- Require that emergency plans be posted, along with the phone number and directions to the nearest hospital emergency room.
- To prevent theft of funds, ensure that two or more people remain with the cash box at all times.
Post Safety Reminders
Insist that your carnival ride vendor post any important safety reminders prior to getting on the ride and any safety reminders when getting off and or exiting the ride. It is recommended that you include this requirement as part of the agreement.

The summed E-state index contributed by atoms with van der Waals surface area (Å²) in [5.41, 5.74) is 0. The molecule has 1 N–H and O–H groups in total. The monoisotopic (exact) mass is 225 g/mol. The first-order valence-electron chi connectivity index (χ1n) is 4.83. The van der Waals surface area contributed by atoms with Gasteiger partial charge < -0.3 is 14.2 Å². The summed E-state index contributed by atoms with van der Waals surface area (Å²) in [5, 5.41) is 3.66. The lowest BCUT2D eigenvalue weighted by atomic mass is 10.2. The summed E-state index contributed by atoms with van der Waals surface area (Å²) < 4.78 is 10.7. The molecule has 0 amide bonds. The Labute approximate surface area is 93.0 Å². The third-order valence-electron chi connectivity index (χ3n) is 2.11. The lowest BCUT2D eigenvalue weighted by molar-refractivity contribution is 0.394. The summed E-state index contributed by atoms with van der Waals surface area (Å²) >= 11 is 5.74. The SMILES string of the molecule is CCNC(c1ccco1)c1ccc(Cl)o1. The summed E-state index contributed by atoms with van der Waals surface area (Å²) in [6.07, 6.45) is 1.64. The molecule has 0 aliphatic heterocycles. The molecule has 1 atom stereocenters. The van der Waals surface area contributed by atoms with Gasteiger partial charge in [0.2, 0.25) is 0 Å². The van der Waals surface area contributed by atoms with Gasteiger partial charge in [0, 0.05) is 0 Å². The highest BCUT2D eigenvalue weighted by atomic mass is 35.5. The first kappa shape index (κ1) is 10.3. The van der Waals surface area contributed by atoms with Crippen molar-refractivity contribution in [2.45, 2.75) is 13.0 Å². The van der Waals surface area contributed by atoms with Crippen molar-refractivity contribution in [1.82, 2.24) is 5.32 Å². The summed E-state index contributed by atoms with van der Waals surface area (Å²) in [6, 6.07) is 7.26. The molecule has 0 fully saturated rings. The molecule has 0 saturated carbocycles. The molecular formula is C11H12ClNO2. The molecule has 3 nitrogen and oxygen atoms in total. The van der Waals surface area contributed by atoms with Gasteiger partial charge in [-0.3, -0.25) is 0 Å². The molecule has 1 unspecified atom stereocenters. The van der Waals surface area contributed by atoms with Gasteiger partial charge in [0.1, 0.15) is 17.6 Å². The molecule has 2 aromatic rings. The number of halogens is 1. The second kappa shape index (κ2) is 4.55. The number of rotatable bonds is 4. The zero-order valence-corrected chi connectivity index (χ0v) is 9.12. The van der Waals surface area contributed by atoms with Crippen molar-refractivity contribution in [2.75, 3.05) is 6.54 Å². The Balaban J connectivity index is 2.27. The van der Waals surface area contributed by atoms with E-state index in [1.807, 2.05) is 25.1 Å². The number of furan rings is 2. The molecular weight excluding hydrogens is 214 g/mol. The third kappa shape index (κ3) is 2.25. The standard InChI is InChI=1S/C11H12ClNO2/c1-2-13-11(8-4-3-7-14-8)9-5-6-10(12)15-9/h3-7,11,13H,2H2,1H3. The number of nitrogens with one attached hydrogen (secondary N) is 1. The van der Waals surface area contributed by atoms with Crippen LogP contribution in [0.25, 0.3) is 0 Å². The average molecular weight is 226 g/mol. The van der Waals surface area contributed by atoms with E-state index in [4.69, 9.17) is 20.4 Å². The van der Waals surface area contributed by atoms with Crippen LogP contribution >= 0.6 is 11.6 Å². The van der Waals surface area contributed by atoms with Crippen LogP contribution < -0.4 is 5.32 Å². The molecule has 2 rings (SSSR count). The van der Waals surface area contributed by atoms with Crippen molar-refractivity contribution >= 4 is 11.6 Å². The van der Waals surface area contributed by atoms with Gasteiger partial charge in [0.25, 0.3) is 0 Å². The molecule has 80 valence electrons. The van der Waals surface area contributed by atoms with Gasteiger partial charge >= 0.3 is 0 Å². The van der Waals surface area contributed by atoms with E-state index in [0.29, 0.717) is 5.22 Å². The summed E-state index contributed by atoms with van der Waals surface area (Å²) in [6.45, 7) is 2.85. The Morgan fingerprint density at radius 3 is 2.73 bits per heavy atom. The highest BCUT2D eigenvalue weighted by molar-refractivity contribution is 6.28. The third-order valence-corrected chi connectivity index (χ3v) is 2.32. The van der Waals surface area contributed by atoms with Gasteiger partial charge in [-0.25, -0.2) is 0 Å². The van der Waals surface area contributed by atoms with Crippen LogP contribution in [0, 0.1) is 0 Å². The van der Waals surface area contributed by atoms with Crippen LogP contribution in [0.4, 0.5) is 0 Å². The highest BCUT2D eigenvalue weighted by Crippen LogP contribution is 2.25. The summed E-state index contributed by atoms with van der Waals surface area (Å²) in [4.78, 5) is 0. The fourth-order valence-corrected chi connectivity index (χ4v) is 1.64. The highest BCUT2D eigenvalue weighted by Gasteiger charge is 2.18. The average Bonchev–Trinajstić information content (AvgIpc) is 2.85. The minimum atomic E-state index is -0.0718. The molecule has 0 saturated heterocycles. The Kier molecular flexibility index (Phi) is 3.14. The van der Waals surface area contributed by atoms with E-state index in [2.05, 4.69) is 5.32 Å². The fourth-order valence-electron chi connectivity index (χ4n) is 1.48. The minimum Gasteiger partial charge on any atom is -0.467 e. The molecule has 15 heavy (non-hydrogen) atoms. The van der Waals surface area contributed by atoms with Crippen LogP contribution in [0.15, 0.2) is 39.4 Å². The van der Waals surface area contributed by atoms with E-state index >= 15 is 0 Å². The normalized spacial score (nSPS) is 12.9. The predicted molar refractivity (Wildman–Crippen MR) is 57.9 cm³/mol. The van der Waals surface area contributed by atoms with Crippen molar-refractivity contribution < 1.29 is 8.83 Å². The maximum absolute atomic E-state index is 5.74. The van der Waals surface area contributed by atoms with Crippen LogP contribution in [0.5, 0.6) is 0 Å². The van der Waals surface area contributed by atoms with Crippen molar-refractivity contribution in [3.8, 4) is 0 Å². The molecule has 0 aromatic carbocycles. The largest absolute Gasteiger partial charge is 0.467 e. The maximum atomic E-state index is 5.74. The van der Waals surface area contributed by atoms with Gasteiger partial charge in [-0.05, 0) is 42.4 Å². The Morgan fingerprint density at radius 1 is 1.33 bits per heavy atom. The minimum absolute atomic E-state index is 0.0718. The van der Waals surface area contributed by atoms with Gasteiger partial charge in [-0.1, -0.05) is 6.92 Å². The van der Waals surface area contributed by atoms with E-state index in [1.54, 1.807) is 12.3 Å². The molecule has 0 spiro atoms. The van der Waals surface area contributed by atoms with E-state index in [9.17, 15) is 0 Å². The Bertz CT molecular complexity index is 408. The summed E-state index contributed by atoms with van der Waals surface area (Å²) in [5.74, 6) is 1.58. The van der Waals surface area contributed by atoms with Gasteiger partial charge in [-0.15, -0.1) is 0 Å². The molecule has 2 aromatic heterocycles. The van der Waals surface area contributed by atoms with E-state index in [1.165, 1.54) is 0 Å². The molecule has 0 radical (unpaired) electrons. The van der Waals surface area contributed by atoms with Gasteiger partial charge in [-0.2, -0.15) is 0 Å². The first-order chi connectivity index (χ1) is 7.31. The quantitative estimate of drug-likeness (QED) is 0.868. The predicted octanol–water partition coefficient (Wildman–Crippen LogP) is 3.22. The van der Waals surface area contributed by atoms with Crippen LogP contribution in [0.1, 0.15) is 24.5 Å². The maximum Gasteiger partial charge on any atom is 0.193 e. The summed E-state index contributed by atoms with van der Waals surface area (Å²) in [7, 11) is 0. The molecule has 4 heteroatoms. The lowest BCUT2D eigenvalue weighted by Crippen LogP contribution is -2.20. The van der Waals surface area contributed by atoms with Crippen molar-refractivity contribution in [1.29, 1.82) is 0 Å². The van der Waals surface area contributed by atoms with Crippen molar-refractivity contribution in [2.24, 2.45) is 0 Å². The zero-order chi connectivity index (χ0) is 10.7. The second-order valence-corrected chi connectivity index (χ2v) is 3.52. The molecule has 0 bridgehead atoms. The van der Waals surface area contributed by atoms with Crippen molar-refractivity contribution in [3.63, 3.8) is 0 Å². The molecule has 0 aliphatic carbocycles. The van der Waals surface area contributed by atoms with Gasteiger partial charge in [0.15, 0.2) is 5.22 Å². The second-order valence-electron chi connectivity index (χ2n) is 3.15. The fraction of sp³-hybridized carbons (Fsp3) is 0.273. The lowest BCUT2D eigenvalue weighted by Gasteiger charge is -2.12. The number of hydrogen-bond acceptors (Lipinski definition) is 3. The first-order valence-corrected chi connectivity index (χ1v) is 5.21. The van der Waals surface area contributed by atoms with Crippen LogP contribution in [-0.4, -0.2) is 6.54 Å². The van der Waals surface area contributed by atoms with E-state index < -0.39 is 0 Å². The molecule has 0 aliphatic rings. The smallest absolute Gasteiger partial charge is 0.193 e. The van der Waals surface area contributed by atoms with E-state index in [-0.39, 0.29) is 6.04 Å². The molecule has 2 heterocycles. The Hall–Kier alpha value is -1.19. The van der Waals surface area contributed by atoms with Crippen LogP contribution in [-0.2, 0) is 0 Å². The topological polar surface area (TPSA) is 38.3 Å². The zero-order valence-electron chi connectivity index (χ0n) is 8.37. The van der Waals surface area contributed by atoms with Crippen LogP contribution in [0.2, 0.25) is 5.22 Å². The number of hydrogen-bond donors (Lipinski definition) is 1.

Setting Up/Taking Down
- When setting up or dismantling, use appropriate equipment that is in good condition, such as ladders with all the rungs intact.
- Never stand on the top rung of a ladder. If more than half way up a ladder, make sure there is a second person on the ground holding the ladder secure.
- Check and inspect dollies before use.
- Be mindful of proper lifting techniques: keep the load as close to your body as possible. Let your legs do the work. Straighten your back, lifting from your legs, not your back.
Accidents and Injuries
As mentioned in the Site Safety section of this article, it is good practice to designate a staff member or volunteer to document any incidents or accidents that occur. Please make sure accidents and injuries are reported as soon as possible. See our Report a Claim tab for more information on general liability and property claims.